Digital patient education is growing rapidly. The future in this area will reveal technologies and methods of communication already available in other industries, such as voice-activated and/or touch-screen computer and software instruction, live video and rapid recall of photos and educational components, 3-D video presentation with and without monitors or tablets, and off-site live consultation and education.

There are many effective options for digital patient education, including CAESY (Patterson), Guru (Schein), DDS GP for iPad (Kick Your Apps), Consult-PRO Chairside (Consult-PRO), etc. A recent CR Foundation (CLINICIANS REPORT) survey of more than 1,000 dentists revealed that 80% would consider purchasing an iPad or tablet for patient education. Clearly the time of drawing sketches on paper or using our hands to demonstrate teeth are a thing of the past.

Digital radiography

The next logical investment into digital dentistry (after full implementation of computers into your practice) is conversion to digital radiography. CLINICIANS REPORT and many other researchers have reported on the advantages of both intraoral and extraoral digital radiography.

The main advantages include lower radiation (when following the ALARA principle), significant time reduction, ease of storage and organization, and image enhancements for quick and improved viewing. Although the cost has not decreased significantly during the past five to eight years, the advantages far outweigh any limitations.

New and existing developments include wireless sensors (both CCD/CMOS and PSP), caries diagnosis (Logicon by Carestream Dental), Intelligent Positioning System for quick and easy digital alignment of the tube head to the sensor (Carestream Dental), and integration with tablets and voice activation.

Future improvements will use algorithms based on thousands of patient radiographs that accurately diagnose caries and make suggestions for the dentist. The potential for complete conversion to extraoral imaging only is a serious possibility for the future. There are currently many excellent intraoral digital radiography systems to choose from including Kodak, Dexis, Schick, Gendex, ScanX, etc.

Cone beam computed tomography

Cone beam CT is an exciting technology that has seen rapid growth due to decreased costs, many options to choose from, increased number of general dentists placing implants, decreased radiation compared to conventional CT scans, and rapid adoption by universities and specialists.

Although some states, provinces, and countries are struggling with how to regulate this fast-growing area of digital dentistry, its effectiveness and accuracy are unparalleled (see Fig. 3). Due to the moderate learning curve to understand the anatomy, software, and diagnostic capacity, dentists are encouraged to obtain further advanced education on this “disruptive” technology. When implemented properly, the return on investment for many clinicians is far superior to any other area of digital dentistry.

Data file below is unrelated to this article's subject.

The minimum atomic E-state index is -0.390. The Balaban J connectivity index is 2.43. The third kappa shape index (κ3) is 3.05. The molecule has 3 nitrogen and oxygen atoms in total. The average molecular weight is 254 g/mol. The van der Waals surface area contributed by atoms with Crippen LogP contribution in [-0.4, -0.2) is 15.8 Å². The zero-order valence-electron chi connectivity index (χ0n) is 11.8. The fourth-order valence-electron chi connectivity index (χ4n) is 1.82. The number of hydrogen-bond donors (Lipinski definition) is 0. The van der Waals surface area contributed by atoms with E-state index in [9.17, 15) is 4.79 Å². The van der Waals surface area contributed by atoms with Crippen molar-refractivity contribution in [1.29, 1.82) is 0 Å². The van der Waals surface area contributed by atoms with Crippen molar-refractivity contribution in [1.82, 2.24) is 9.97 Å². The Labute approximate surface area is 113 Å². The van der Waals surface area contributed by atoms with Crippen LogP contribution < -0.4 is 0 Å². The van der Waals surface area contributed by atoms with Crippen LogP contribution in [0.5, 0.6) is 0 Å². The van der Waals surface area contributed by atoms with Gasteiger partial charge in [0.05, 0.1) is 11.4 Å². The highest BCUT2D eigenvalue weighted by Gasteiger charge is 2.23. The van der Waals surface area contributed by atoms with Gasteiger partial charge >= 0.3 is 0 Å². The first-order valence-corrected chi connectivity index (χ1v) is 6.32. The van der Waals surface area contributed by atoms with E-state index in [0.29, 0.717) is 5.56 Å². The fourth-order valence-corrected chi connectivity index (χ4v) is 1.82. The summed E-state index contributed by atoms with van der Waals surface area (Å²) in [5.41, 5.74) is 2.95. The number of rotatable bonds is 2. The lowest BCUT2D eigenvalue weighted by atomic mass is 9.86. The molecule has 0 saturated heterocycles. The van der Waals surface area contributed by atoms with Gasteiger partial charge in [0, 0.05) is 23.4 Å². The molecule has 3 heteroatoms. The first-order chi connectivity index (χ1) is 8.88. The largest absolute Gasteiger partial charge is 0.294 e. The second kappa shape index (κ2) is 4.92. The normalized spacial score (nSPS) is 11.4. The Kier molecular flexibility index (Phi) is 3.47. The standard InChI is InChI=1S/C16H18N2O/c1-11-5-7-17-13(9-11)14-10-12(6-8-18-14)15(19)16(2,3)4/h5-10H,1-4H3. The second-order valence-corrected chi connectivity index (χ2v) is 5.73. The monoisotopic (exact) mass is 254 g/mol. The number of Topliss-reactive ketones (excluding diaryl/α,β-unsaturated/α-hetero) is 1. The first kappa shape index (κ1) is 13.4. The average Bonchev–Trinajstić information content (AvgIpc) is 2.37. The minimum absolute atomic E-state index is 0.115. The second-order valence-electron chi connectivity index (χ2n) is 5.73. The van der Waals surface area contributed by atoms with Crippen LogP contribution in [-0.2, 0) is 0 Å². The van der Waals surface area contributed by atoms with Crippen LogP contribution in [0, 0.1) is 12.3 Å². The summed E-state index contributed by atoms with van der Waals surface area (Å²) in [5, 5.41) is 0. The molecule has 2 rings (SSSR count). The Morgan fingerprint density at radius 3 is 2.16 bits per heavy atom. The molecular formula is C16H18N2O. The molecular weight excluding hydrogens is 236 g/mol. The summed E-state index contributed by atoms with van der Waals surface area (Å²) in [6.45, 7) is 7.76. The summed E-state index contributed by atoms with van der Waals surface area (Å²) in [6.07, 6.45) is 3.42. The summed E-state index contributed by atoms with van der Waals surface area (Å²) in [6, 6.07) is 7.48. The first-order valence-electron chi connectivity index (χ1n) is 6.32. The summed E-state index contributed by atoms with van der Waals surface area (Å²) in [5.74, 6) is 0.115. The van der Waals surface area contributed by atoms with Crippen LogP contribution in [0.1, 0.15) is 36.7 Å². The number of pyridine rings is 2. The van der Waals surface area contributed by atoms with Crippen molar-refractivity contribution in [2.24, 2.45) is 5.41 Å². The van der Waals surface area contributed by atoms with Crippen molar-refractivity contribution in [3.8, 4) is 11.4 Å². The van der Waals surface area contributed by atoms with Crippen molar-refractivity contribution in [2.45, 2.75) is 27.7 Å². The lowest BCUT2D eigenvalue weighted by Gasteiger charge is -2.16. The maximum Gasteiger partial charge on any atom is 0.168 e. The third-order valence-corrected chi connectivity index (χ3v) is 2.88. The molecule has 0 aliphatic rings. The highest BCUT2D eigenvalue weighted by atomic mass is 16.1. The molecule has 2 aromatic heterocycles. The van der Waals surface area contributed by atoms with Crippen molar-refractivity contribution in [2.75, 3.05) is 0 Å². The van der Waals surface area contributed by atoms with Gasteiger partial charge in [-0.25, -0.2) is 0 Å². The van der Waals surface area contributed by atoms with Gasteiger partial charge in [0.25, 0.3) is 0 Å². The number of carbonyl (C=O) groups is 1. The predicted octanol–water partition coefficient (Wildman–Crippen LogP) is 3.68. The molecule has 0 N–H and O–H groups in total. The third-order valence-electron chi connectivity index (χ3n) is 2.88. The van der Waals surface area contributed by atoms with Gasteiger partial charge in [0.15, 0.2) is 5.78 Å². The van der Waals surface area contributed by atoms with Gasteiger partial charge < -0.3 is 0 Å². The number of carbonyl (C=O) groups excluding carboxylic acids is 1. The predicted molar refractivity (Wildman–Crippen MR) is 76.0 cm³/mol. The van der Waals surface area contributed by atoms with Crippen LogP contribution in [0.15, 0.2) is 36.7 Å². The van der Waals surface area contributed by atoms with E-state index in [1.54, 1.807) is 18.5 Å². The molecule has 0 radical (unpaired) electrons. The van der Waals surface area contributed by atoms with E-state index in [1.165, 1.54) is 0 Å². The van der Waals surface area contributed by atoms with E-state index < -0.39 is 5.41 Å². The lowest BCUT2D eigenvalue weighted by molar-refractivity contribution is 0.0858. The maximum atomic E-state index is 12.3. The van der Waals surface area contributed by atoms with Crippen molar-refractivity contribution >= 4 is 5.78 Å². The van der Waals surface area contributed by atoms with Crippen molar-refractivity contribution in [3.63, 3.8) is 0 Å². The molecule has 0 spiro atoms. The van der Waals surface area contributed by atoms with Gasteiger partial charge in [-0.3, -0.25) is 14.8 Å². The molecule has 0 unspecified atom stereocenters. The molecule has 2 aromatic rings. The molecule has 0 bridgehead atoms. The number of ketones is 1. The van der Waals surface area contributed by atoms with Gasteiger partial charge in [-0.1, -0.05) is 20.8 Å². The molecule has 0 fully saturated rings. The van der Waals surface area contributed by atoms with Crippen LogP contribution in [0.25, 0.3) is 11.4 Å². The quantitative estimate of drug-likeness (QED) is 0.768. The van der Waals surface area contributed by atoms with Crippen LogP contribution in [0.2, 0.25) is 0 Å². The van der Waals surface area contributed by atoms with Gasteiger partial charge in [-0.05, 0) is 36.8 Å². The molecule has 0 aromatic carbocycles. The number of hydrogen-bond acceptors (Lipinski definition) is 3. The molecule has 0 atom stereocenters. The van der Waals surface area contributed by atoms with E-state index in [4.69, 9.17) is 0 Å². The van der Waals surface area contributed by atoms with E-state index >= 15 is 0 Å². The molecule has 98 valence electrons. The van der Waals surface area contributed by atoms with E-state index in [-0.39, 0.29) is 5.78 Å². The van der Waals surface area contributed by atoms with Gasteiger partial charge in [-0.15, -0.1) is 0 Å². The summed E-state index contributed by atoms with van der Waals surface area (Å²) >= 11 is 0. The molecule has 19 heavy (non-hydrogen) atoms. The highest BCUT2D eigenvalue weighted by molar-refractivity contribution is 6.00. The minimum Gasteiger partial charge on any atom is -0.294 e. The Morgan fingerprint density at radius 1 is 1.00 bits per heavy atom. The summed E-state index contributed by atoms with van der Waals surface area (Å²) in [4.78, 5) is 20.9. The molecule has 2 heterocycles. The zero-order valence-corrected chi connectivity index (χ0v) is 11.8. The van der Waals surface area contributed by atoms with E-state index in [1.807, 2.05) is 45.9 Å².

Cone beam CT is being quickly adopted by most specialties and becoming the proposed standard for many surgical procedures, including implant placement, third-molar removal, and endodontics. Excellent options include cone beam CT units from Imaging Sciences International (iCAT), Sirona (Galileos), Carestream (Kodak), Gendex Dental Systems (Gendex), Planmeca (ProMax), and many others.

Future advances and changes will see continued decrease in cost, improved software diagnostic capabilities to automatically take measurements and propose implant positions, algorithms that automatically look for assymetries and pathology to alert the radiologist for further examination, and rapid treatment planning for surgeries.

CAD/CAM and intraoral imaging

CAD/CAM for dental manufacturing and the dental laboratory profession is already in the early majority and will soon approach the late majority. The laboratory profession has discovered what the clinicians have been slower to recognize — CAD/CAM works. It is faster, more economical, predictable, consistent, and relatively accurate. Return on investment can be incredible if a team approach is adhered to.

CEREC has been available nearly 30 years, and recent advances with both CEREC and E4D clearly demonstrate that chairside CAD/CAM is uniquely positioned to lead our profession in digital dentistry. Merging of procedures, such as implant placement and immediate provisionalization, through strategic company alliances and shared technology allows dentists to do more in less time.